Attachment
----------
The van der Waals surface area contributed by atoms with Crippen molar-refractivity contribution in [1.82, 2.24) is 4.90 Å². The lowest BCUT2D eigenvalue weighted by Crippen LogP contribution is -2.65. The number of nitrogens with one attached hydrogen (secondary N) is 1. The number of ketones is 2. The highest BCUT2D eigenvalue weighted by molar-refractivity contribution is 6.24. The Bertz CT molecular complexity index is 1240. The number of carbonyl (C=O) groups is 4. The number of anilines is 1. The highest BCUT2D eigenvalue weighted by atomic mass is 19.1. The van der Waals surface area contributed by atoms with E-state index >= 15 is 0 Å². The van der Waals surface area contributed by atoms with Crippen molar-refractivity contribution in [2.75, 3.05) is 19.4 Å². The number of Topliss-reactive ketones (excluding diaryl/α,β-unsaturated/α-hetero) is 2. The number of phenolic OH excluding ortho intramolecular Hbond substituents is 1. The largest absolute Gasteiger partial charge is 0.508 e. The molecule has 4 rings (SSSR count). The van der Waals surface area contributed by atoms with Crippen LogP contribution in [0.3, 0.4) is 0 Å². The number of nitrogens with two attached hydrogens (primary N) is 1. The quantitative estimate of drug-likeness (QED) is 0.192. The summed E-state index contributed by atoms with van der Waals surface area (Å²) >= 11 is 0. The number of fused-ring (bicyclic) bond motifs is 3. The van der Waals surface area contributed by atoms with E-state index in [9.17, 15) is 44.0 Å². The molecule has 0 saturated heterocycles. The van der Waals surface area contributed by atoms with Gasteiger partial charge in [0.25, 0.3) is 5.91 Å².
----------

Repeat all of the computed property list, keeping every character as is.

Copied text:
The van der Waals surface area contributed by atoms with Crippen molar-refractivity contribution in [1.82, 2.24) is 4.90 Å². The lowest BCUT2D eigenvalue weighted by Crippen LogP contribution is -2.65. The number of nitrogens with one attached hydrogen (secondary N) is 1. The number of ketones is 2. The highest BCUT2D eigenvalue weighted by molar-refractivity contribution is 6.24. The Bertz CT molecular complexity index is 1240. The number of carbonyl (C=O) groups is 4. The number of anilines is 1. The highest BCUT2D eigenvalue weighted by atomic mass is 19.1. The van der Waals surface area contributed by atoms with E-state index >= 15 is 0 Å². The van der Waals surface area contributed by atoms with Crippen molar-refractivity contribution in [2.75, 3.05) is 19.4 Å². The number of Topliss-reactive ketones (excluding diaryl/α,β-unsaturated/α-hetero) is 2. The number of phenolic OH excluding ortho intramolecular Hbond substituents is 1. The largest absolute Gasteiger partial charge is 0.508 e. The molecule has 4 rings (SSSR count). The van der Waals surface area contributed by atoms with Crippen LogP contribution in [0.3, 0.4) is 0 Å². The number of nitrogens with two attached hydrogens (primary N) is 1. The quantitative estimate of drug-likeness (QED) is 0.192. The summed E-state index contributed by atoms with van der Waals surface area (Å²) >= 11 is 0. The number of fused-ring (bicyclic) bond motifs is 3. The van der Waals surface area contributed by atoms with E-state index in [9.17, 15) is 44.0 Å². The molecule has 0 saturated heterocycles. The van der Waals surface area contributed by atoms with Gasteiger partial charge in [0.25, 0.3) is 5.91 Å².